It’s a gloriously sunny Sunday. The heat approaches, but I’m quieting my anxiety over that, trying to enjoy today.
Here are some links I encountered over the last few weeks, in some rough categorization:
- In 2017, Jer Thorp published the third in a series of essays on thinking about data. I think they’re useful to return to now, to reckon with the intersection of data and design, with how data are mobilized (or not) to make (to justify?) decisions, and so on. They pair well with this syllabus on critical race and digital studies by Lori Kido Lopez and Jackie Land. In particular, I’m thinking about these pieces in relation to the New York Times cover story on who we’ve lost in the pandemic. If you have the emotional space for it—and trust me, I understand if not—it’s a very powerful read.
- Moving from thinking about data to working with it, on Thursday, I attended the Toronto Data Workshop, a series of informal presentations of data science case studies. It looks like it’ll be a great series! Rohan Alexander (a co-founder and host of the series) presented on getting data from PDFs. (It’s a topic near to my heart after a recent project analyzing Canadian parliamentary debates from the 1860s through the 1890s—all extracted from PDFs.) I’ve followed the work of Rohan and Monica Alexander for a few months now. It’s quite inspiring to see two scholars engage with their work so publicly. Rohan, for example, publishes course tutorials/notes and Monica publishes compelling blog posts on applying statistical methods.
- Cyd Harrell prompted a thread of civic tech stories, sure to cheer you up or give you hope if you work in the space. (Side note: I’ve long maintained a linguistic distinction between “civic tech” as community initiative and “digital government” as public sector initiative—it’s interesting to see how that distinction varies by geography, by individual conceptualization.)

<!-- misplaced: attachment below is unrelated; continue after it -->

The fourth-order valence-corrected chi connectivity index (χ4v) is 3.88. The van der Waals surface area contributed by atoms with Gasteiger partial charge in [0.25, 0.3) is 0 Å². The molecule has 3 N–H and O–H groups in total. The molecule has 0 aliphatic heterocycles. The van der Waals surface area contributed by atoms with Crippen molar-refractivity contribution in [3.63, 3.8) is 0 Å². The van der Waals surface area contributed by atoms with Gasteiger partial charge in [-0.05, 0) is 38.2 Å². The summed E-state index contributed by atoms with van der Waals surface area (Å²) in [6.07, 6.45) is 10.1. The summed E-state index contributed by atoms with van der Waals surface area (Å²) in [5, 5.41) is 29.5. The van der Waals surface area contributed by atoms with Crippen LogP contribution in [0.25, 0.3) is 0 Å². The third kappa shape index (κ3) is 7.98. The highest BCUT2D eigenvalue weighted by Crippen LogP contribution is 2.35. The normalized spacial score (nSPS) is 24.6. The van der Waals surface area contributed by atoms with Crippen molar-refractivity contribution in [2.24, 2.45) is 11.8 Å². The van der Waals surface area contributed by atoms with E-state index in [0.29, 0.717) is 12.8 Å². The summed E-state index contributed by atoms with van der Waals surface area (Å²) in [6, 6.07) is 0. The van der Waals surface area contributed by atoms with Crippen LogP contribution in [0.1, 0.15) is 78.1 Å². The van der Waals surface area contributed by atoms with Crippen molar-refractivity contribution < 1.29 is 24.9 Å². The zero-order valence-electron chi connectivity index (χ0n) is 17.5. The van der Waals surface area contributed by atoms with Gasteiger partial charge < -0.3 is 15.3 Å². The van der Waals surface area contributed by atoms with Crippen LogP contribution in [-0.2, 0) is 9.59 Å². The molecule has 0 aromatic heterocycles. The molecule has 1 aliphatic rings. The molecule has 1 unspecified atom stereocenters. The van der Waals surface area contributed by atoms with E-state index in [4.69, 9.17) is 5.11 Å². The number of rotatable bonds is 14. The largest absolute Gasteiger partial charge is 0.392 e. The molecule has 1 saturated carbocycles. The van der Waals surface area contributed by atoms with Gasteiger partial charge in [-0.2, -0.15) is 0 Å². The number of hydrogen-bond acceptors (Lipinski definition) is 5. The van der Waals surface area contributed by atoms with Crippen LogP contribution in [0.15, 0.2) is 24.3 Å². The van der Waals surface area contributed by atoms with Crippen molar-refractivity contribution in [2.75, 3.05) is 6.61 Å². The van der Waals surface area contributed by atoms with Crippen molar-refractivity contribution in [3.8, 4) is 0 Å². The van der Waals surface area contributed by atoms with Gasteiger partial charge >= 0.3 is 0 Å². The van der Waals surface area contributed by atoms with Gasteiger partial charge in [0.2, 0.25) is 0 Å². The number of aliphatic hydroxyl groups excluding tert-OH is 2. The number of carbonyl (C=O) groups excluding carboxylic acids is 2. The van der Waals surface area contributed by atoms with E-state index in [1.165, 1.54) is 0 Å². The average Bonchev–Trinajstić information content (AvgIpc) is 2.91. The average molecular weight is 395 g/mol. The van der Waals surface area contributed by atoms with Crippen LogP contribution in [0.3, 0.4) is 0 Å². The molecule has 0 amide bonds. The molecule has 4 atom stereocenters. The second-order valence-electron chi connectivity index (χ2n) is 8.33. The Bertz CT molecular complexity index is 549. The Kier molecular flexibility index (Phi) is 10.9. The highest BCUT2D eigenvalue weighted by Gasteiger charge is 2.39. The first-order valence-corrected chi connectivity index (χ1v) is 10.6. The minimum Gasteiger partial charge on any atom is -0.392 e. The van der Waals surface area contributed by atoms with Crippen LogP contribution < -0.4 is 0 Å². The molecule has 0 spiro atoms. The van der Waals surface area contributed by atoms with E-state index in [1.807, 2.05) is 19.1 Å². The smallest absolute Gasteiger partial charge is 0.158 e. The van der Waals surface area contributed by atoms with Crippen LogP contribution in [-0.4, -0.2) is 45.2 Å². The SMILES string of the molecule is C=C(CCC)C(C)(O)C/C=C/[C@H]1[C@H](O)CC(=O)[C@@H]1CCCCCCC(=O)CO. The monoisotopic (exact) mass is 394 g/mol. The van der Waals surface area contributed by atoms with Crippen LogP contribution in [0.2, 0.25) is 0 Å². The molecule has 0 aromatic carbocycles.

- Tom Critchlow wrote a piece on strategy as action, as stewardship, arguing that “strategy that lives in docs and presentations is worthless”. Through it, I was reintroduced to the Helsinki Design Lab’s Recipes for Systemic Change and Legible Practices, two (free) books on design, systemic change, and the like. Inspiring, thought-provoking reads to sink into.
Let’s close with some lighter material:
- In early May, Twitter blew up over “the flush”, a recording of a US Supreme Court hearing in which a toilet flush is clearly audible. Ashley Feinberg determined the likely source of that flush—a genuinely great investigation, worth your read.
- Kat Marchán shared their experience playing Dwarf Fortress. It’s quite a game, if you’ve never played. The canonical playthrough to read is Boatmurdered—it’s hilarious, and gives you quite a feel for the game. (Apologies if the Boatmurdered thread has some unsavoury content that I didn’t notice, it’s been a long while since I read it.)
- There have been a number of Star Trek milestones the last few days, including the anniversaries of TNG’s finale and Voyager’s finale. (May was long the spot in the TV schedule for season finales, hence the anniversaries.) I’ve been slowly training Twitter’s algorithm to feed me more Star Trek content—for my mental health, y’know—and it recently turned up this great thread of memorable scenes from the franchise.
That’s all from me for today—if you have anything for me, I’d love to hear it! Regardless, all the best for the week ahead.